In Hong Kong, disposable fashion gets a recycled makeover

A new textile mill will use waste fabric as its raw material, in an effort to make the fashion industry more sustainable.

In Hong Kong, more than 340 tonnes of textile waste is dumped each day into the city’s overflowing landfills, according to the city’s Environmental Protection Department.

But a new textile spinning mill - the first to open in this former textile manufacturing powerhouse in half a century - aims to reuse that waste, harnessing pioneering recycling technology to try to make the fashion industry more sustainable.

“These technologies may be the gateway to a fashion industry decoupled from the use of virgin natural resources,” said Erik Bang, who heads innovation efforts for the H&M Foundation, a non-profit funded by the family, founders and main owners of H&M Group.

The clothing retailer has already placed a first order at the mill, as part of its bid to become “fully circular and renewable,” according to Cecilia Brännsten, the group’s environmental sustainability manager.

The Novetex Upcycling Factory in Tai Po Industrial Estate, when it opens this month, will use new technology to separate fabric blends in waste garments and produce yarn.

It comes as clothing companies around the world doubled the amount of garments they made from 2000 to 2014, according to a 2016 report by management consultancy McKinsey & Company.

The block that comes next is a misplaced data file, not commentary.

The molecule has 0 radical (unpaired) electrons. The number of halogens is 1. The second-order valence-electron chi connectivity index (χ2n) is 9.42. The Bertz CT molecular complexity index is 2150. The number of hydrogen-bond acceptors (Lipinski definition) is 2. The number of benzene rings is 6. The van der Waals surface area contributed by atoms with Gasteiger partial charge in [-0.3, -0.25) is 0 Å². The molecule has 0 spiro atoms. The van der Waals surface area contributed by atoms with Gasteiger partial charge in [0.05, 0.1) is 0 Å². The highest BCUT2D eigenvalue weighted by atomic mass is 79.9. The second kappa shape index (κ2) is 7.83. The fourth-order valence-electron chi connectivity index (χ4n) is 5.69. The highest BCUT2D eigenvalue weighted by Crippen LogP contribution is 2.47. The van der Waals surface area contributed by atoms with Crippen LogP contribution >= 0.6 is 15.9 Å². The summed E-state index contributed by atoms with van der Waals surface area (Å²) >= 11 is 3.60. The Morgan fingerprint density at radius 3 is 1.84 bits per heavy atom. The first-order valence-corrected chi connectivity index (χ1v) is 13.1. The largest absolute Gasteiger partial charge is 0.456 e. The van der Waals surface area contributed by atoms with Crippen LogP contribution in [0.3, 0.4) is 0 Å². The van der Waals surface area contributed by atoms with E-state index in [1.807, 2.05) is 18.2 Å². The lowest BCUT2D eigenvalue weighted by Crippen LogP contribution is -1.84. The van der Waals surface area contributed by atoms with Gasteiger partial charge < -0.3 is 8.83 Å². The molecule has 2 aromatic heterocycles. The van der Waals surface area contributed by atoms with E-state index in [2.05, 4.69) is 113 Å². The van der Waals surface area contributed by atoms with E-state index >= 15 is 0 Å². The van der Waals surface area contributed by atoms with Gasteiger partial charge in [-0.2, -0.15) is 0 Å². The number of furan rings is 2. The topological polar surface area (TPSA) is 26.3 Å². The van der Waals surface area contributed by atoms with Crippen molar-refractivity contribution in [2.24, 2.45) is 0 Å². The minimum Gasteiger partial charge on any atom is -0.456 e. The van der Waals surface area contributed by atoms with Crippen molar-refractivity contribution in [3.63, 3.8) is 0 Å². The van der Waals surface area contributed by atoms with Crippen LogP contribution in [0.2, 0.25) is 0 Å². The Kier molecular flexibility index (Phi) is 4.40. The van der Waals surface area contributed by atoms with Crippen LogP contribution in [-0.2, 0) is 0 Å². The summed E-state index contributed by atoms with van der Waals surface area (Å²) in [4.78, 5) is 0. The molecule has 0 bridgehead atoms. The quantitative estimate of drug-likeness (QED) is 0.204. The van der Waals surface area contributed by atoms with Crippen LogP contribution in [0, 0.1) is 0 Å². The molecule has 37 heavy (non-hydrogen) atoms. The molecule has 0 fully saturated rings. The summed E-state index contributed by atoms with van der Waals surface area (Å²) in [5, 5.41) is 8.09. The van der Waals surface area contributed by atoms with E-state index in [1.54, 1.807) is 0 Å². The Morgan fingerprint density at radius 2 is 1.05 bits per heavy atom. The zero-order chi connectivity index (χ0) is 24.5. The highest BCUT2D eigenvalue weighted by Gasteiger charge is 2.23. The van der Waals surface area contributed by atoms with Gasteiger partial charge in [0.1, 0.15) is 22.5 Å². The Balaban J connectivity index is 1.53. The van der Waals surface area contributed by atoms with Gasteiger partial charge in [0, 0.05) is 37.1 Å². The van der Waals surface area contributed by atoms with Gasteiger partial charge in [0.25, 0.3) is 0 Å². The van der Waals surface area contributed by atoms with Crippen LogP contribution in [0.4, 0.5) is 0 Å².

Over the same period, the number of garments bought each year, per person, jumped 60 per cent, the report said.

That has led to a stream of clothing - purchased and thrown away, left unsold, or tossed as textile plant waste - going into landfills.

Seeing is believing, and when consumers see with their own eyes what a valuable resource garments at end of life can be, they can also believe in recycling.

Erik Bang, innovation lead, H&M Foundation

Curbing ‘take-make-dispose’

The government of Hong Kong wants to encourage its 7.3 million people to move away from a “take-make-dispose” model towards a more “circular economy” where waste is reused, according to Kam-sing Wong, the city’s secretary for the environment.

It is also seeking to make the city a leader in sustainable fashion.

To try to achieve the aim, it has since 2006 funded the Hong Kong Research Institute of Textiles and Apparel (HKRITA), which collaborates with industry partners and groups like the H&M Foundation.

Hong Kong’s government also funded a two-day “Fashion Summit” in early September, billed as the largest sustainable fashion event in Asia.

With many people working in textile sourcing and startups, the city is a good place to introduce new technology to a global audience of fashion executives, according to Yan Chan, director for business development at the HKRITA.

Fashion companies “are making decisions here. So once the technology is actually ready, then we can spread out across not only Asia, but all over the world,” said Chan.

The new mill in Tai Po uses two pioneering technologies, developed and patented by HKRITA, to reuse fabric made of mixed fibres.

While it’s possible to recycle garments made from one material, until now no commercially viable method has existed for recycling blends on a big scale, Chan said.